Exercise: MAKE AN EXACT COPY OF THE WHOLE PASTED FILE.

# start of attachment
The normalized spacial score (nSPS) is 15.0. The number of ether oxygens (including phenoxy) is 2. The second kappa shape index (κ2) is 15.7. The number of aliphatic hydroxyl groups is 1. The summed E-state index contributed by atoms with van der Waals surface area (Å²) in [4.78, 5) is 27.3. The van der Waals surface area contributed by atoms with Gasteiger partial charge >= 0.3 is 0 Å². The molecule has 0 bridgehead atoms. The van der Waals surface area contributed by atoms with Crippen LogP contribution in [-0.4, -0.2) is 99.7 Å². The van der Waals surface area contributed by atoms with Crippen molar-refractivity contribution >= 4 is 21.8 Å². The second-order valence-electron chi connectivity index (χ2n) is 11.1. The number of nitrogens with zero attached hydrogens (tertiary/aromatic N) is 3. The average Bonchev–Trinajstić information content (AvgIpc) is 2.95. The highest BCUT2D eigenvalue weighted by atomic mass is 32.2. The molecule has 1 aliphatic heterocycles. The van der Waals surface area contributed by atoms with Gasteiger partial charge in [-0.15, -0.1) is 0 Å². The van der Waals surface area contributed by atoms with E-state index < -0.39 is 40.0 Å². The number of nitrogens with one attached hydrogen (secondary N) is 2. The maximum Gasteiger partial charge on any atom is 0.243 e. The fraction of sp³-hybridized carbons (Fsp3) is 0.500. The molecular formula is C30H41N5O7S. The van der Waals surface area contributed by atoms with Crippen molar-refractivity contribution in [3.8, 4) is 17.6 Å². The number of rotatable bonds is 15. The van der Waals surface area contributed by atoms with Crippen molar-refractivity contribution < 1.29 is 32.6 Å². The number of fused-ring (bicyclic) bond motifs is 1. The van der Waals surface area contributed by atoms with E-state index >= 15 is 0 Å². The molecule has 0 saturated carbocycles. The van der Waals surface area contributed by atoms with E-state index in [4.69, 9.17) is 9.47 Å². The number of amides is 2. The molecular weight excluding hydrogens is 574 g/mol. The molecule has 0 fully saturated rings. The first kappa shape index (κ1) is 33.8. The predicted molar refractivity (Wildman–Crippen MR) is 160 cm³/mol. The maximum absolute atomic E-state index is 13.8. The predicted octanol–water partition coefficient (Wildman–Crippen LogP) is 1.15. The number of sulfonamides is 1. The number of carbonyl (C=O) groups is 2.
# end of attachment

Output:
The normalized spacial score (nSPS) is 15.0. The number of ether oxygens (including phenoxy) is 2. The second kappa shape index (κ2) is 15.7. The number of aliphatic hydroxyl groups is 1. The summed E-state index contributed by atoms with van der Waals surface area (Å²) in [4.78, 5) is 27.3. The van der Waals surface area contributed by atoms with Gasteiger partial charge >= 0.3 is 0 Å². The molecule has 0 bridgehead atoms. The van der Waals surface area contributed by atoms with Crippen LogP contribution in [-0.4, -0.2) is 99.7 Å². The van der Waals surface area contributed by atoms with Crippen molar-refractivity contribution >= 4 is 21.8 Å². The second-order valence-electron chi connectivity index (χ2n) is 11.1. The number of nitrogens with zero attached hydrogens (tertiary/aromatic N) is 3. The average Bonchev–Trinajstić information content (AvgIpc) is 2.95. The highest BCUT2D eigenvalue weighted by atomic mass is 32.2. The molecule has 1 aliphatic heterocycles. The van der Waals surface area contributed by atoms with Gasteiger partial charge in [-0.15, -0.1) is 0 Å². The van der Waals surface area contributed by atoms with E-state index < -0.39 is 40.0 Å². The number of nitrogens with one attached hydrogen (secondary N) is 2. The maximum Gasteiger partial charge on any atom is 0.243 e. The fraction of sp³-hybridized carbons (Fsp3) is 0.500. The molecular formula is C30H41N5O7S. The van der Waals surface area contributed by atoms with Crippen molar-refractivity contribution in [3.8, 4) is 17.6 Å². The number of rotatable bonds is 15. The van der Waals surface area contributed by atoms with Crippen molar-refractivity contribution < 1.29 is 32.6 Å². The number of fused-ring (bicyclic) bond motifs is 1. The van der Waals surface area contributed by atoms with E-state index >= 15 is 0 Å². The molecule has 0 saturated carbocycles. The van der Waals surface area contributed by atoms with E-state index in [4.69, 9.17) is 9.47 Å². The number of amides is 2. The molecular weight excluding hydrogens is 574 g/mol. The molecule has 0 fully saturated rings. The first kappa shape index (κ1) is 33.8. The predicted molar refractivity (Wildman–Crippen MR) is 160 cm³/mol. The maximum absolute atomic E-state index is 13.8. The predicted octanol–water partition coefficient (Wildman–Crippen LogP) is 1.15. The number of sulfonamides is 1. The number of carbonyl (C=O) groups is 2.